VALLEJO, Calif. (KGO) -- ABC7 News is committed to Building a Better Bay Area. All this week we are looking at the Bay Area's housing crisis.
A study by the Silicon Valley Leadership group says the Bay Area created six times more jobs than homes from 2010 to 2015, and the problem has only got worse after the North Bay fires. Now there is a contractor shortage too. One Bay Area company is hoping to literally build a better Bay Area with prefabricated homes.
When fires raged across the North Bay in 2017, thousands of people were forced to flee. Nearly 9-thousand structures were destroyed, including thousands of homes.
That included Lauri and Tim Dorman's home in Glen Ellen.
SHARE YOUR HOUSING STORY: How are you making it work here in the Bay Area?
"A neighbor across the street woke us up pounding on the door," said Lauri Dorman.
"There was a roar, and I don't know if it was the fire or the wind, but there was just a roar, you could hardly hear anything," said Tim.
Lori said shakenly, "And then about an hour later, the neighbors from across the street called to say, you've lost your house. We've all lost our houses."
Twenty-one months later they are just about to move into their new home.
"We made a commitment quite early on that if we could afford to, we wanted to rebuild here, said Tim."
RELATED: This woman lives in a closet in San Francisco
But the cost of building a traditional home was too much. Because so many homes had been destroyed, the cost of materials went up. Add to that a demand for contractors, it meant rebuilding was going to be out of the Dorman's budget. According to a recent study by Buildzoom, a web site that connects property owners and contractors, the Dormans are not alone.
Jiyan Wei is co-founder of BuildZoom. He said, "There has been sort of an uptick in both residential and commercial construction particularly in the Bay Area."
BuildZoom says California lost nearly 20 percent of its construction work-force between 2005 and 2016 and more than 40 percent of construction job postings in the state remained unfilled for at least six weeks.
The couple turned to Vallejo-based Blu Homes for help. The maker of high-end prefabricated modular homes says it can fill part of the gap created by the contractor shortage.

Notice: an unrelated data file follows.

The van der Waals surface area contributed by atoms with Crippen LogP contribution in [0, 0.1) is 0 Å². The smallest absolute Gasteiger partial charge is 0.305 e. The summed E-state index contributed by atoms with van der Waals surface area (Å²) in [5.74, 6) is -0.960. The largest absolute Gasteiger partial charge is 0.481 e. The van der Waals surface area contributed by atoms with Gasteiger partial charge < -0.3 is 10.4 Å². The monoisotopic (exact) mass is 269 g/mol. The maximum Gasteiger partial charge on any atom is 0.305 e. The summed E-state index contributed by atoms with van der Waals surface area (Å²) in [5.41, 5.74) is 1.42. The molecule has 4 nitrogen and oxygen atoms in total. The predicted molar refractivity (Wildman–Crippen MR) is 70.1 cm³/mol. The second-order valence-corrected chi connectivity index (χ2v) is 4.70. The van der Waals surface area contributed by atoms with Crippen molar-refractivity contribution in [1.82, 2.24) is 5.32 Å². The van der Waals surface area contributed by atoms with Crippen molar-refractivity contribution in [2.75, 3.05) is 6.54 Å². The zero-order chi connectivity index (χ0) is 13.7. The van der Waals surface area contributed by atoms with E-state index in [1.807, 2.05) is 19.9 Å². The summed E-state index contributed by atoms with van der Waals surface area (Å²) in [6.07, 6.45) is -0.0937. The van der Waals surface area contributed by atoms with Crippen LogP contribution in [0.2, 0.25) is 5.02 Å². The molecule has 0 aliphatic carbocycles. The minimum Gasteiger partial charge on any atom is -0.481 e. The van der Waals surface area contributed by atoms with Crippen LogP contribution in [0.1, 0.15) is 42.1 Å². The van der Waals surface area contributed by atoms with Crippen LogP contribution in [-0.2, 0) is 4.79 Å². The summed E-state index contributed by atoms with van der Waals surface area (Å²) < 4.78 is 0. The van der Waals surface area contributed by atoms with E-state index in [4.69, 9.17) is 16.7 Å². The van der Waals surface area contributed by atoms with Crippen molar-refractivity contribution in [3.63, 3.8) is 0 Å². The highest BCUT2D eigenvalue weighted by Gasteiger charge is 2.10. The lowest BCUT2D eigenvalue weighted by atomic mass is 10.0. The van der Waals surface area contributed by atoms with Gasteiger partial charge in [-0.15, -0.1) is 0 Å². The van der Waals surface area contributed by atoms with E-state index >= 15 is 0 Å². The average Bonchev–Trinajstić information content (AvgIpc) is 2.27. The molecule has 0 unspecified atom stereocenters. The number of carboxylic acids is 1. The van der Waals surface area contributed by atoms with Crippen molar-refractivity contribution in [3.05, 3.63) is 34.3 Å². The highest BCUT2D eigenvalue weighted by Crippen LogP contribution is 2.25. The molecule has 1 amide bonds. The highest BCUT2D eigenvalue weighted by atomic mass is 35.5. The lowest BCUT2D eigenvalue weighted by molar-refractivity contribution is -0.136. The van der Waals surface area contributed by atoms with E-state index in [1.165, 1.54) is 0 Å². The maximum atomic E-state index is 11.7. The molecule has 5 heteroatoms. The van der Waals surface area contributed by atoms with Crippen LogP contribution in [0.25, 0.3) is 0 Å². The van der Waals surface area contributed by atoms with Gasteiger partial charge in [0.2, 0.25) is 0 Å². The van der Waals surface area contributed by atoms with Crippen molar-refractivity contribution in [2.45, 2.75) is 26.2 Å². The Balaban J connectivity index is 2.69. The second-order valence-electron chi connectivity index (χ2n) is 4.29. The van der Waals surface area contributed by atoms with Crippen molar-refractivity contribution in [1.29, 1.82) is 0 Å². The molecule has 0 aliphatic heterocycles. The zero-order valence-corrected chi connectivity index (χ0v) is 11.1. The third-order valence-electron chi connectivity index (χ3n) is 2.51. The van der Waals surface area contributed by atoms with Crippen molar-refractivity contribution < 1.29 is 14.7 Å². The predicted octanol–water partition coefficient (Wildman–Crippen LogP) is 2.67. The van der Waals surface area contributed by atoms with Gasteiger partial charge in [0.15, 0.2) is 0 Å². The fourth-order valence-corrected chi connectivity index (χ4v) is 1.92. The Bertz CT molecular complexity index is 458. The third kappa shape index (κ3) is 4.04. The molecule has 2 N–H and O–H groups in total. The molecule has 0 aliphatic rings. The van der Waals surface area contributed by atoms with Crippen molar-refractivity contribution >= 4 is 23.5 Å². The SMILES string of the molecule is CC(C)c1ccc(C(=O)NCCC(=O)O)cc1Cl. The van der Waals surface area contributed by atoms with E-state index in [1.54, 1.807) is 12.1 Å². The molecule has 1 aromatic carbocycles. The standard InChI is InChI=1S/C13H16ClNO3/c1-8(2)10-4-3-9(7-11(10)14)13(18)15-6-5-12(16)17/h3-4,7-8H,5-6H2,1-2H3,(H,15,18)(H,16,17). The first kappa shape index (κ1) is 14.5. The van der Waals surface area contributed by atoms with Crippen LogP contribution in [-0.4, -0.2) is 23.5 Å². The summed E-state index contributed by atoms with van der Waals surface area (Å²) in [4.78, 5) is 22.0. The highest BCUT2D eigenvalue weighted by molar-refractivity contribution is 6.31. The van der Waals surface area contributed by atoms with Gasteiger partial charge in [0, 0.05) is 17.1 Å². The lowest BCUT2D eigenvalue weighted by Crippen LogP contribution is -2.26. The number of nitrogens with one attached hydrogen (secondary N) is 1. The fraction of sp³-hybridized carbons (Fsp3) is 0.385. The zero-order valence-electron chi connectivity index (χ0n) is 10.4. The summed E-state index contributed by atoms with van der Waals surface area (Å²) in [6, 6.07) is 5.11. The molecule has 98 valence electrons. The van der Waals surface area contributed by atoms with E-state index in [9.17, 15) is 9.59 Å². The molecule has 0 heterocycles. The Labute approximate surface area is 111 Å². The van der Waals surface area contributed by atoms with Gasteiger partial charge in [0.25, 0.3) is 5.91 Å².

"Blu fills a gap. We've never had this kind of demand for labor, so really the need for prefab homes is, really a need for homes," said Zephan McMinn, CEO of Blu Homes in Vallejo.
RELATED: $1,200 a month bunk beds aim to help ease San Francisco's housing crisis
McMinn says you can spend a year designing a home before a contractor even gets hired.
The average time to build a house in the state of California is 10 to 13 months from the moment you get your building permit, said McMinn.
He says that its homes can be built in a more controlled environment and more efficiently.
"Our average schedule is usually 12 months or less," said McMinn.
RELATED: Bay Area housing prices: A look at the outrageous numbers
That's because Blu Homes are manufactured indoors in Southern California and then trucked to the Bay Area for assembly.
"When you are building prefabricated homes, you are building in a facility that's building 400 homes to 500 homes a year", said McMinn.
In as little as day a home can set up, ready for finishing touches. When complete, Blu Homes says they are more energy-efficient and more fire-resistant than a standard "stick" built home.
RELATED: Bay Area housing: How prices have changed since the '90s
"We saved 60 percent, even more, versus the stick-built, where we had started, said Lori Dorman."
The couple is just about to move into their new Blu Home. There are still some things that need to be finished, but they are just about ready to get settled. Do they think prefabricated modular homes are for everyone? They're sold.
"I think modular building makes sense," Lauri said. "I think yes, I think everybody should be looking at it."
Take a look at ABC7's latest stories and videos about efforts to Build a Better Bay Area.
Luxurious prefab homes could help solve Bay Area contractor shortage
BUILDING A BETTER BAY AREA
More TOP STORIES News